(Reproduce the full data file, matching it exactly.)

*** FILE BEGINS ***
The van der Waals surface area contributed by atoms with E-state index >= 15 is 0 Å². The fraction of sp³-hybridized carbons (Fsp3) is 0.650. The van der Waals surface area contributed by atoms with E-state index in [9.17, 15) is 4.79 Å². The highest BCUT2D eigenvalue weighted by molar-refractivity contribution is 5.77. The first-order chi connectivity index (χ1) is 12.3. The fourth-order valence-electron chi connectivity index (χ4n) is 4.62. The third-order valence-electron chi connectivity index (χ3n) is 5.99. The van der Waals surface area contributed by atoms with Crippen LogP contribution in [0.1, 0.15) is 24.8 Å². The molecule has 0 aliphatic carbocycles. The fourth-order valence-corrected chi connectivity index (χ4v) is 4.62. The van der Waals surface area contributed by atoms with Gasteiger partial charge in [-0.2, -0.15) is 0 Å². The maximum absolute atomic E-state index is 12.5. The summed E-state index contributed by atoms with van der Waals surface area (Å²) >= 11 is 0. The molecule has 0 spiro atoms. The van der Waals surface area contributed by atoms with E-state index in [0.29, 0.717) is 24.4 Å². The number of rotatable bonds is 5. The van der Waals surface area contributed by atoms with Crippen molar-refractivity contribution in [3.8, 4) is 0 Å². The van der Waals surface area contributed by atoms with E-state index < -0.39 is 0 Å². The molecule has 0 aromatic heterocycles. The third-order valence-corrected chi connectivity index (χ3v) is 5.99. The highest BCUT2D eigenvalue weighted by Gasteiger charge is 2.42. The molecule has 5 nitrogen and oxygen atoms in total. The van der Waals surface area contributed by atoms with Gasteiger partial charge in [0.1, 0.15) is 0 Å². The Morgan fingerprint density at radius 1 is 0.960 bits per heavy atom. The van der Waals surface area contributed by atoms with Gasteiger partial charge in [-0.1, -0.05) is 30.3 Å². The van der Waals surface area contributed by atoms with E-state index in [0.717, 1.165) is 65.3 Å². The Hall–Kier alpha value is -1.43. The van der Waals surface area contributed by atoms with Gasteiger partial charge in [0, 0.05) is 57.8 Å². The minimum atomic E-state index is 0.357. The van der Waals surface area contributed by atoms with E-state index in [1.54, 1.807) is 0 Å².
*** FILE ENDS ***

The van der Waals surface area contributed by atoms with E-state index >= 15 is 0 Å². The fraction of sp³-hybridized carbons (Fsp3) is 0.650. The van der Waals surface area contributed by atoms with E-state index in [9.17, 15) is 4.79 Å². The highest BCUT2D eigenvalue weighted by molar-refractivity contribution is 5.77. The first-order chi connectivity index (χ1) is 12.3. The fourth-order valence-electron chi connectivity index (χ4n) is 4.62. The third-order valence-electron chi connectivity index (χ3n) is 5.99. The van der Waals surface area contributed by atoms with Crippen LogP contribution in [0.1, 0.15) is 24.8 Å². The molecule has 0 aliphatic carbocycles. The fourth-order valence-corrected chi connectivity index (χ4v) is 4.62. The van der Waals surface area contributed by atoms with Gasteiger partial charge in [-0.2, -0.15) is 0 Å². The maximum absolute atomic E-state index is 12.5. The summed E-state index contributed by atoms with van der Waals surface area (Å²) >= 11 is 0. The molecule has 0 spiro atoms. The van der Waals surface area contributed by atoms with E-state index in [0.29, 0.717) is 24.4 Å². The number of rotatable bonds is 5. The van der Waals surface area contributed by atoms with Crippen molar-refractivity contribution in [3.8, 4) is 0 Å². The van der Waals surface area contributed by atoms with E-state index < -0.39 is 0 Å². The molecule has 0 aromatic heterocycles. The third-order valence-corrected chi connectivity index (χ3v) is 5.99. The highest BCUT2D eigenvalue weighted by Gasteiger charge is 2.42. The molecule has 5 nitrogen and oxygen atoms in total. The van der Waals surface area contributed by atoms with Gasteiger partial charge in [0.1, 0.15) is 0 Å². The Morgan fingerprint density at radius 1 is 0.960 bits per heavy atom. The van der Waals surface area contributed by atoms with Gasteiger partial charge in [-0.1, -0.05) is 30.3 Å². The van der Waals surface area contributed by atoms with E-state index in [0.717, 1.165) is 65.3 Å². The Hall–Kier alpha value is -1.43. The van der Waals surface area contributed by atoms with Gasteiger partial charge in [0, 0.05) is 57.8 Å². The minimum atomic E-state index is 0.357. The van der Waals surface area contributed by atoms with E-state index in [1.54, 1.807) is 0 Å².